Alaska always seemed like a dangling thing to me, not a state so much as an idea, the kind of place I thought about fleeing to when life started to suck. How nice to be away from all this: the bears and the glaciers and the famous 10:1 burly-logger-to-female ratio, which I learned about in an episode of Oprah featuring lonely Alaskan fisherman looking for love. Did I even know you could drive to Alaska? Did I care? Alaska was just a fantasy squished onto the top of the continent. A place people only talk about going. A place people see from cruise ships.
To Alaska? What the Hell?
About a year ago I met a guy who had spent three weeks driving from California to Alaska. I'd dabbled in roadtrips, but nothing like that. To Alaska! What the hell? His eyes widened when he talked about it. “A once in a lifetime adventure,” he kept saying, and I believed him. He talked about the land and the mountains and the sky, an emptiness so vast you begin to feel as though the earth might swallow you whole. Not an easy trip either, he said, and described weeks spent driving along the winding mountain passes of the Alaskan Highway. Was he just trying to impress me? It worked. I felt the throb in my heart: This was something I had to do before I died. Hike the Himalayas, see the Savannah, drive to Alaska.
My friend John knew none of this when one day, as we were talking about my upcoming roadtrip, he asked, “So are you going to Alaska?”
It hadn't even occured to me. “God I'd love to go, but I would never drive that alone.” I told him of the isolated stretches, the chewed-up roads studded with potholes.
“That's too bad. I've always wanted to go to Alaska.”
“Me too. But yeah, I just can't.”
“Hmm.” He was quiet for a moment. “What if I came with you?”
And then, suddenly, I could.
But Wait a Minute.
I'll be honest, I never thought John would go through with it. Nothing against him — I just thought it was the old Alaska fantasy-machine in motion. Wouldn't it be nice to drive to Alaska? Wouldn't it be nice to frolic with the polar bears, fish with the eskimos, swim with porpoises? Even as we met to plan the trip, chose a date when John would meet me in Seattle, even as we bought guidebooks and traded URLs for Alaskan Websites and wrote breathless emails to each other about calving glaciers and brown bears, part of me thought John was bluffing. I waited for the hesitation to bubble up, for the sentences that began with “But …”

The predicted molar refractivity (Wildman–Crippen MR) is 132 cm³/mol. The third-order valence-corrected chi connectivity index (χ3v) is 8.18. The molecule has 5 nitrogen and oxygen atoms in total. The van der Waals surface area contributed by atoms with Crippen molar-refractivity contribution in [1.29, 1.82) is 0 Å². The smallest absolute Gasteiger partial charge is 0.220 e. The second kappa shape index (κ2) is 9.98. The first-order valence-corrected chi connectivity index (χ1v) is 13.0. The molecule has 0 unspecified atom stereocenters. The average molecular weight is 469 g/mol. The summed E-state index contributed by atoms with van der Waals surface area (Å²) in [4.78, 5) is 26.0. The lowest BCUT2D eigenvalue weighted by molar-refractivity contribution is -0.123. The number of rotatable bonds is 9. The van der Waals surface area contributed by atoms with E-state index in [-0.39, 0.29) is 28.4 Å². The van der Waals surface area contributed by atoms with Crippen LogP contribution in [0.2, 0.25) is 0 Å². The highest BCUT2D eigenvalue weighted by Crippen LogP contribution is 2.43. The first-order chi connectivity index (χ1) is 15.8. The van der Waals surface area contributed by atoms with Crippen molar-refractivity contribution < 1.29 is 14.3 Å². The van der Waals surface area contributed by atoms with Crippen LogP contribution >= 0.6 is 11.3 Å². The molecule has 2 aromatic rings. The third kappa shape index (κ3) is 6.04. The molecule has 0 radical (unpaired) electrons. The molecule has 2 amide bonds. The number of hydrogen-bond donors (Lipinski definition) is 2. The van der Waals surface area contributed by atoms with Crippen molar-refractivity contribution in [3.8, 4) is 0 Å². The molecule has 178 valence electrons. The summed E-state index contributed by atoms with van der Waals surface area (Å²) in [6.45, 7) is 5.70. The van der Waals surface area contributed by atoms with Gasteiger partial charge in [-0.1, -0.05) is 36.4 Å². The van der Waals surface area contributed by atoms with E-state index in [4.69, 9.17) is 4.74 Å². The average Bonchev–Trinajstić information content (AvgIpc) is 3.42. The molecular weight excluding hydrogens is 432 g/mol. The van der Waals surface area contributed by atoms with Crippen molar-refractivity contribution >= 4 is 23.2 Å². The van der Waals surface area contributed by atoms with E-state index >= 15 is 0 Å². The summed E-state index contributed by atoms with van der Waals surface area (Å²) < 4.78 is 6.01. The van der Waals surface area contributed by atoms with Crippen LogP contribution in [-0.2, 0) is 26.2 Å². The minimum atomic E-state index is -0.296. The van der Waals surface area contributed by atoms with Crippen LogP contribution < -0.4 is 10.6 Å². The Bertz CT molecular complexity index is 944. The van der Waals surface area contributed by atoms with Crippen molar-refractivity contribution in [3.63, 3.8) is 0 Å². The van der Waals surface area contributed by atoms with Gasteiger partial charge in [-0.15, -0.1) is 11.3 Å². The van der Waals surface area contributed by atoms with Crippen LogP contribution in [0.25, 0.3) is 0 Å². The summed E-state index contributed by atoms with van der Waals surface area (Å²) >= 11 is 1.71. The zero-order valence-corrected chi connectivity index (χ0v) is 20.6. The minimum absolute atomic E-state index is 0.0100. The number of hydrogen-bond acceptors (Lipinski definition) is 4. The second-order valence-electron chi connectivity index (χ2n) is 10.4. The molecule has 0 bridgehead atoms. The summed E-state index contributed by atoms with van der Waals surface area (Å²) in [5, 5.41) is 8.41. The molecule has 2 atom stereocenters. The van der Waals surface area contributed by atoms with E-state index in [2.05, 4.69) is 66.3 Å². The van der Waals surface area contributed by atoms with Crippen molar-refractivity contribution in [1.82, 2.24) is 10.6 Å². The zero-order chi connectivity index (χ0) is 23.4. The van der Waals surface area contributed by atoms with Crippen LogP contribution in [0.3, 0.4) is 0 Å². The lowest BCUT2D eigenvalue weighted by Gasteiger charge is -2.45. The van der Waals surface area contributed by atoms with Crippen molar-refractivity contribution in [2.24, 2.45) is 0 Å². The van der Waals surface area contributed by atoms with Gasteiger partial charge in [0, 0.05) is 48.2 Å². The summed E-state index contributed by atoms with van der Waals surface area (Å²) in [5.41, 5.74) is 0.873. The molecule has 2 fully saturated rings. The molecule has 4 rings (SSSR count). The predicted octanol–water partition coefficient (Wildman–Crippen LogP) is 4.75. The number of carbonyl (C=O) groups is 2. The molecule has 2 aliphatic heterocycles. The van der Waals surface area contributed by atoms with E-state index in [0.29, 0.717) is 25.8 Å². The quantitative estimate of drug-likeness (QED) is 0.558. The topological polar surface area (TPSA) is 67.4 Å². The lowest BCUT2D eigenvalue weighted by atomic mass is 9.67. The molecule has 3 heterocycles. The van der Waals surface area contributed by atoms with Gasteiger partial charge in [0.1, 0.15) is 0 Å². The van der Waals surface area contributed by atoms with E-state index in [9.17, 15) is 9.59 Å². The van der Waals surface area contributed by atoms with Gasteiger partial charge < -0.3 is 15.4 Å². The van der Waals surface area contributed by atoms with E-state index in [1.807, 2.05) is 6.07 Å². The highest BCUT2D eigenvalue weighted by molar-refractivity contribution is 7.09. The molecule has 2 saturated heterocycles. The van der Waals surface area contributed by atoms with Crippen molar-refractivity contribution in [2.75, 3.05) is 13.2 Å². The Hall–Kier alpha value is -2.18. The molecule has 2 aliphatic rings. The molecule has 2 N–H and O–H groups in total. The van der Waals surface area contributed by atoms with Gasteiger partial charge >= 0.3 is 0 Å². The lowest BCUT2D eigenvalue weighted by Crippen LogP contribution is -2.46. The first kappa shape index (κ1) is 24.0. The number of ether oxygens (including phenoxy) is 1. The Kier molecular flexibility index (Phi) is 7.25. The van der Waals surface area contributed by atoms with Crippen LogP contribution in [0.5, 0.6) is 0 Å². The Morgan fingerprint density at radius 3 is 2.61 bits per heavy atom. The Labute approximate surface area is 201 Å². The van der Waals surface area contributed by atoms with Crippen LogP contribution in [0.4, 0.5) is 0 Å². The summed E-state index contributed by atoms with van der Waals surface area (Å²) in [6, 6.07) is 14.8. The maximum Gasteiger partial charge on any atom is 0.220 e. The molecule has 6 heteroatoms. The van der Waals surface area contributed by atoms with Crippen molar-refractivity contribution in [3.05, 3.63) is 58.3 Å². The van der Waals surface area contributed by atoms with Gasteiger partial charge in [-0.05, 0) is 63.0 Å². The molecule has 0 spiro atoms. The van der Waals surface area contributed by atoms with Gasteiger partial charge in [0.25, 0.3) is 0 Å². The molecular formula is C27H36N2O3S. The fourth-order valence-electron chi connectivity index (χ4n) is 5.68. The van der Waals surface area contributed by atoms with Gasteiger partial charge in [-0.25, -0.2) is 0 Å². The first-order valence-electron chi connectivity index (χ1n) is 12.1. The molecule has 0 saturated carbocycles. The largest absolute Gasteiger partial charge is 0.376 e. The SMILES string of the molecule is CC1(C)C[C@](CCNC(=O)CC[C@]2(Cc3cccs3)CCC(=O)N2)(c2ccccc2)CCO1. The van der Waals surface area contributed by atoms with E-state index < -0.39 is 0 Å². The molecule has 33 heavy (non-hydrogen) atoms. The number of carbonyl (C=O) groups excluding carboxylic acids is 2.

Reality crept into focus, threatened our well-spun fantasies. John only had two weeks of vacation. The ferry back from Alaska took a whopping four days. We'd barely have enough time to drive to Alaska, far less enough time to explore. Was it worth it? I wrote him an email full of sighs and disappointment. “I want to go, but I'm looking at our schedules and I just can't make this thing work.” Fortunately, John didn't get that email until later in the week.
“Don't be mad at me,” he said the next afternoon when I picked up the phone.
“I won't be mad at you.” I braced myself.
“I bought my ticket to Seattle.”
Two months later, we were on the road.
And So We Drive.
And so we drive, and drive, and drive. 3300 miles, to be exact, up through British Colombia and the Yukon. (I mean: The Yukon! How the hell did that happen?) We cross into Alaska and through Tok and up to Fairbanks and down to Haines and none of this means anything to most anyone, except we know all about it, because we spent 10 days running our fingers over maps and connecting the dots between Fort Nelson and Whitehorse and Skagway. We know all of these cities, which is so funny to me now, so funny that this big square blob in the upper corner of the map — once a white space, completely blank save for what? the bears? the glaciers? — the blank spot is now studded with cities that mean something to me. I know the difference between Kluane and Kenali — this is what traveling does.